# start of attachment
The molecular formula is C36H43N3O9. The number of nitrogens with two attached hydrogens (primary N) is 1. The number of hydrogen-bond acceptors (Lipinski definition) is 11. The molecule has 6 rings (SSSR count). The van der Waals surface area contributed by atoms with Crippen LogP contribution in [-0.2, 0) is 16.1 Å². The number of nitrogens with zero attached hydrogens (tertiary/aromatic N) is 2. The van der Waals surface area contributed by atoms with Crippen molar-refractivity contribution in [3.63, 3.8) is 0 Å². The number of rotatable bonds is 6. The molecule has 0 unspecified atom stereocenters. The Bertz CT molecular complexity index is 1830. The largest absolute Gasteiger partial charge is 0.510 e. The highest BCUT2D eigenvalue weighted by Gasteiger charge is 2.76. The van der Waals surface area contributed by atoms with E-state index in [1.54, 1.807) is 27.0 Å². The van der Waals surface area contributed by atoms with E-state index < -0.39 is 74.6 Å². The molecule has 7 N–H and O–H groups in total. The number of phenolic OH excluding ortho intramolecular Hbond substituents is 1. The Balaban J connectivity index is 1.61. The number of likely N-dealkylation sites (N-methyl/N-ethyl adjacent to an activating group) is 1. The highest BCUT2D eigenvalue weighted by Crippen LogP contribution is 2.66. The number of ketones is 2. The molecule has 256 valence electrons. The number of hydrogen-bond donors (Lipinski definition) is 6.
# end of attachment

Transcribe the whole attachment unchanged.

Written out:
The molecular formula is C36H43N3O9. The number of nitrogens with two attached hydrogens (primary N) is 1. The number of hydrogen-bond acceptors (Lipinski definition) is 11. The molecule has 6 rings (SSSR count). The van der Waals surface area contributed by atoms with Crippen LogP contribution in [-0.2, 0) is 16.1 Å². The number of nitrogens with zero attached hydrogens (tertiary/aromatic N) is 2. The van der Waals surface area contributed by atoms with Crippen molar-refractivity contribution in [3.63, 3.8) is 0 Å². The number of rotatable bonds is 6. The molecule has 0 unspecified atom stereocenters. The Bertz CT molecular complexity index is 1830. The largest absolute Gasteiger partial charge is 0.510 e. The highest BCUT2D eigenvalue weighted by Gasteiger charge is 2.76. The van der Waals surface area contributed by atoms with E-state index in [1.54, 1.807) is 27.0 Å². The van der Waals surface area contributed by atoms with E-state index < -0.39 is 74.6 Å². The molecule has 7 N–H and O–H groups in total. The number of phenolic OH excluding ortho intramolecular Hbond substituents is 1. The Balaban J connectivity index is 1.61. The number of likely N-dealkylation sites (N-methyl/N-ethyl adjacent to an activating group) is 1. The highest BCUT2D eigenvalue weighted by Crippen LogP contribution is 2.66. The number of ketones is 2. The molecule has 256 valence electrons. The number of hydrogen-bond donors (Lipinski definition) is 6.